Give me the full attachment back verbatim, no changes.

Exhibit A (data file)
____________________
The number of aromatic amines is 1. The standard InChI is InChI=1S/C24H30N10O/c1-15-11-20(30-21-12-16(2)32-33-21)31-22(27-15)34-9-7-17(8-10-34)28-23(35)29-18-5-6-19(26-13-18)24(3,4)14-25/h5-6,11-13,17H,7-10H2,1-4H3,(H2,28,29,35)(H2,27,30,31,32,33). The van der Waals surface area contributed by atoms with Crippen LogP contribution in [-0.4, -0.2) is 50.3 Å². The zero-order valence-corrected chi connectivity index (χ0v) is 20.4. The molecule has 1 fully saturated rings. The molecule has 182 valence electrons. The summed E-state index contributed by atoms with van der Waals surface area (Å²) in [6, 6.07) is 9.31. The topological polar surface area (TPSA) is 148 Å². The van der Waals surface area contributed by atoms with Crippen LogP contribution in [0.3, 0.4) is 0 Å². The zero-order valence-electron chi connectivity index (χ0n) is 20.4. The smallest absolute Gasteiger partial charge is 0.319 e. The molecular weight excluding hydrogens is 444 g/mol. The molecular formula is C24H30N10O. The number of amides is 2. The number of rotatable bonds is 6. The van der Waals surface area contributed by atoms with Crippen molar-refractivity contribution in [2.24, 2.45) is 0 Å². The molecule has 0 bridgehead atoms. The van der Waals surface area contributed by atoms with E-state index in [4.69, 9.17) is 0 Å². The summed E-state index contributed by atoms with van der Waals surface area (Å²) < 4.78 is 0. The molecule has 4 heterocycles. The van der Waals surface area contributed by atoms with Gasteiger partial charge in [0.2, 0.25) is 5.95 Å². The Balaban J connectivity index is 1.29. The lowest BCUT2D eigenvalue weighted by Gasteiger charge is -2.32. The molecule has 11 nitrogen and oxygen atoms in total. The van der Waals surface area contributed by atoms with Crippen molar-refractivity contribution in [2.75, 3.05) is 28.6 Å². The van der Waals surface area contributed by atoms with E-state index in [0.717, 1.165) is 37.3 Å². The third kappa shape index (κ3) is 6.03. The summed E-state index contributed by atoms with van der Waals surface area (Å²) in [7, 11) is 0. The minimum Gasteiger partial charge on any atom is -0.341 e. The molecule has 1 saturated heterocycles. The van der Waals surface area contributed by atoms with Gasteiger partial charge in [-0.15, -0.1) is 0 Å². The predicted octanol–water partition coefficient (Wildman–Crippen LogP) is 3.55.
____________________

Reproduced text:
The number of aromatic amines is 1. The standard InChI is InChI=1S/C24H30N10O/c1-15-11-20(30-21-12-16(2)32-33-21)31-22(27-15)34-9-7-17(8-10-34)28-23(35)29-18-5-6-19(26-13-18)24(3,4)14-25/h5-6,11-13,17H,7-10H2,1-4H3,(H2,28,29,35)(H2,27,30,31,32,33). The van der Waals surface area contributed by atoms with Crippen LogP contribution in [-0.4, -0.2) is 50.3 Å². The zero-order valence-corrected chi connectivity index (χ0v) is 20.4. The molecule has 1 fully saturated rings. The molecule has 182 valence electrons. The summed E-state index contributed by atoms with van der Waals surface area (Å²) in [6, 6.07) is 9.31. The topological polar surface area (TPSA) is 148 Å². The van der Waals surface area contributed by atoms with Crippen LogP contribution in [0.3, 0.4) is 0 Å². The zero-order valence-electron chi connectivity index (χ0n) is 20.4. The smallest absolute Gasteiger partial charge is 0.319 e. The molecular weight excluding hydrogens is 444 g/mol. The molecular formula is C24H30N10O. The number of amides is 2. The number of rotatable bonds is 6. The van der Waals surface area contributed by atoms with Crippen molar-refractivity contribution in [2.24, 2.45) is 0 Å². The molecule has 0 bridgehead atoms. The van der Waals surface area contributed by atoms with E-state index in [4.69, 9.17) is 0 Å². The summed E-state index contributed by atoms with van der Waals surface area (Å²) < 4.78 is 0. The molecule has 4 heterocycles. The van der Waals surface area contributed by atoms with Gasteiger partial charge in [0.2, 0.25) is 5.95 Å². The Balaban J connectivity index is 1.29. The lowest BCUT2D eigenvalue weighted by Gasteiger charge is -2.32. The molecule has 11 nitrogen and oxygen atoms in total. The van der Waals surface area contributed by atoms with Crippen molar-refractivity contribution in [2.75, 3.05) is 28.6 Å². The van der Waals surface area contributed by atoms with E-state index in [0.717, 1.165) is 37.3 Å². The third kappa shape index (κ3) is 6.03. The summed E-state index contributed by atoms with van der Waals surface area (Å²) in [7, 11) is 0. The minimum Gasteiger partial charge on any atom is -0.341 e. The molecule has 1 saturated heterocycles. The van der Waals surface area contributed by atoms with Gasteiger partial charge in [-0.15, -0.1) is 0 Å². The predicted octanol–water partition coefficient (Wildman–Crippen LogP) is 3.55.